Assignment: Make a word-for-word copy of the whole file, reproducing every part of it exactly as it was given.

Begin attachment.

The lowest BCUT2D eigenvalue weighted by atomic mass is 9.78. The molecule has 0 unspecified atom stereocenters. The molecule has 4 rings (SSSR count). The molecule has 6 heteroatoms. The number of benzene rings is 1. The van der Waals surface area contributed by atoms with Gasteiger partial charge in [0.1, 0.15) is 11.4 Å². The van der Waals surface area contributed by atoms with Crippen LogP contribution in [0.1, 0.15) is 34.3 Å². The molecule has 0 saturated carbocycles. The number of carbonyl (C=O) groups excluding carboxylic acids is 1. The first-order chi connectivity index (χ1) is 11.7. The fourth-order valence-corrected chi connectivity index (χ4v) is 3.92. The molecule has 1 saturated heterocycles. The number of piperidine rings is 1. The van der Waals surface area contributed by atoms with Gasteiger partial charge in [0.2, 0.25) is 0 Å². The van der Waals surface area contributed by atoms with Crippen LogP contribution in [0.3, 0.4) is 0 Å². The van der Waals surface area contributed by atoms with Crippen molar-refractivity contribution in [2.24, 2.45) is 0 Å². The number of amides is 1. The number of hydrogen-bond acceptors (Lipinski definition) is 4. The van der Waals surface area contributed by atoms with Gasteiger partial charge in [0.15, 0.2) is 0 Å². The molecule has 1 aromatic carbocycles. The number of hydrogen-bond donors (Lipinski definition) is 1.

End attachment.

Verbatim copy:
The lowest BCUT2D eigenvalue weighted by atomic mass is 9.78. The molecule has 0 unspecified atom stereocenters. The molecule has 4 rings (SSSR count). The molecule has 6 heteroatoms. The number of benzene rings is 1. The van der Waals surface area contributed by atoms with Gasteiger partial charge in [0.1, 0.15) is 11.4 Å². The van der Waals surface area contributed by atoms with Crippen LogP contribution in [0.1, 0.15) is 34.3 Å². The molecule has 0 saturated carbocycles. The number of carbonyl (C=O) groups excluding carboxylic acids is 1. The first-order chi connectivity index (χ1) is 11.7. The fourth-order valence-corrected chi connectivity index (χ4v) is 3.92. The molecule has 1 saturated heterocycles. The number of piperidine rings is 1. The van der Waals surface area contributed by atoms with Gasteiger partial charge in [0.2, 0.25) is 0 Å². The van der Waals surface area contributed by atoms with Crippen LogP contribution in [0.3, 0.4) is 0 Å². The van der Waals surface area contributed by atoms with Crippen molar-refractivity contribution in [2.24, 2.45) is 0 Å². The number of amides is 1. The number of hydrogen-bond acceptors (Lipinski definition) is 4. The van der Waals surface area contributed by atoms with Gasteiger partial charge in [0.15, 0.2) is 0 Å². The molecule has 1 aromatic carbocycles. The number of hydrogen-bond donors (Lipinski definition) is 1.